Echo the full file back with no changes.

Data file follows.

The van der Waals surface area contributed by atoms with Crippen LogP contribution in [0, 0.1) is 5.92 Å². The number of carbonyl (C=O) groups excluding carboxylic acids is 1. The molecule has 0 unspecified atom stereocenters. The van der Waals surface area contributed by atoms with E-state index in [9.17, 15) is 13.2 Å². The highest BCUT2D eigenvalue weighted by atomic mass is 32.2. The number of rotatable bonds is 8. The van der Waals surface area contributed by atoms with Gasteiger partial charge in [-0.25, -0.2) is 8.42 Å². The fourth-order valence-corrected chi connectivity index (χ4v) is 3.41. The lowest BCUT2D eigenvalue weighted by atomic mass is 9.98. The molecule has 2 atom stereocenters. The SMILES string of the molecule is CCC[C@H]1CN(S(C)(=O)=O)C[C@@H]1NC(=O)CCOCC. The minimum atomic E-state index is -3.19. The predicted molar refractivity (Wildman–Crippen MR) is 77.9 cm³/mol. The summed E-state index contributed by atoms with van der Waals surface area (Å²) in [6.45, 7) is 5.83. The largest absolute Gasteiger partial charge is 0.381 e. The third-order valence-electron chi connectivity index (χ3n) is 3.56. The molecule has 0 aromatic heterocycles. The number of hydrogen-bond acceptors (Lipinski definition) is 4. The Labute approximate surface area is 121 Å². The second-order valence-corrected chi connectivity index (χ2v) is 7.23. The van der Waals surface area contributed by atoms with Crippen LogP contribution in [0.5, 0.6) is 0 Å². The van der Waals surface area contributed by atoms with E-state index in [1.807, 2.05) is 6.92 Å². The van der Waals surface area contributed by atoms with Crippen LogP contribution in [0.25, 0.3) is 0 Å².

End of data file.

The van der Waals surface area contributed by atoms with Crippen LogP contribution in [0, 0.1) is 5.92 Å². The number of carbonyl (C=O) groups excluding carboxylic acids is 1. The molecule has 0 unspecified atom stereocenters. The van der Waals surface area contributed by atoms with E-state index in [9.17, 15) is 13.2 Å². The highest BCUT2D eigenvalue weighted by atomic mass is 32.2. The number of rotatable bonds is 8. The van der Waals surface area contributed by atoms with Gasteiger partial charge in [-0.25, -0.2) is 8.42 Å². The fourth-order valence-corrected chi connectivity index (χ4v) is 3.41. The lowest BCUT2D eigenvalue weighted by atomic mass is 9.98. The molecule has 2 atom stereocenters. The SMILES string of the molecule is CCC[C@H]1CN(S(C)(=O)=O)C[C@@H]1NC(=O)CCOCC. The minimum atomic E-state index is -3.19. The predicted molar refractivity (Wildman–Crippen MR) is 77.9 cm³/mol. The summed E-state index contributed by atoms with van der Waals surface area (Å²) in [6.45, 7) is 5.83. The largest absolute Gasteiger partial charge is 0.381 e. The third-order valence-electron chi connectivity index (χ3n) is 3.56. The molecule has 0 aromatic heterocycles. The number of hydrogen-bond acceptors (Lipinski definition) is 4. The Labute approximate surface area is 121 Å². The second-order valence-corrected chi connectivity index (χ2v) is 7.23. The van der Waals surface area contributed by atoms with Crippen LogP contribution in [0.5, 0.6) is 0 Å². The van der Waals surface area contributed by atoms with E-state index in [1.807, 2.05) is 6.92 Å². The van der Waals surface area contributed by atoms with Crippen LogP contribution in [0.25, 0.3) is 0 Å².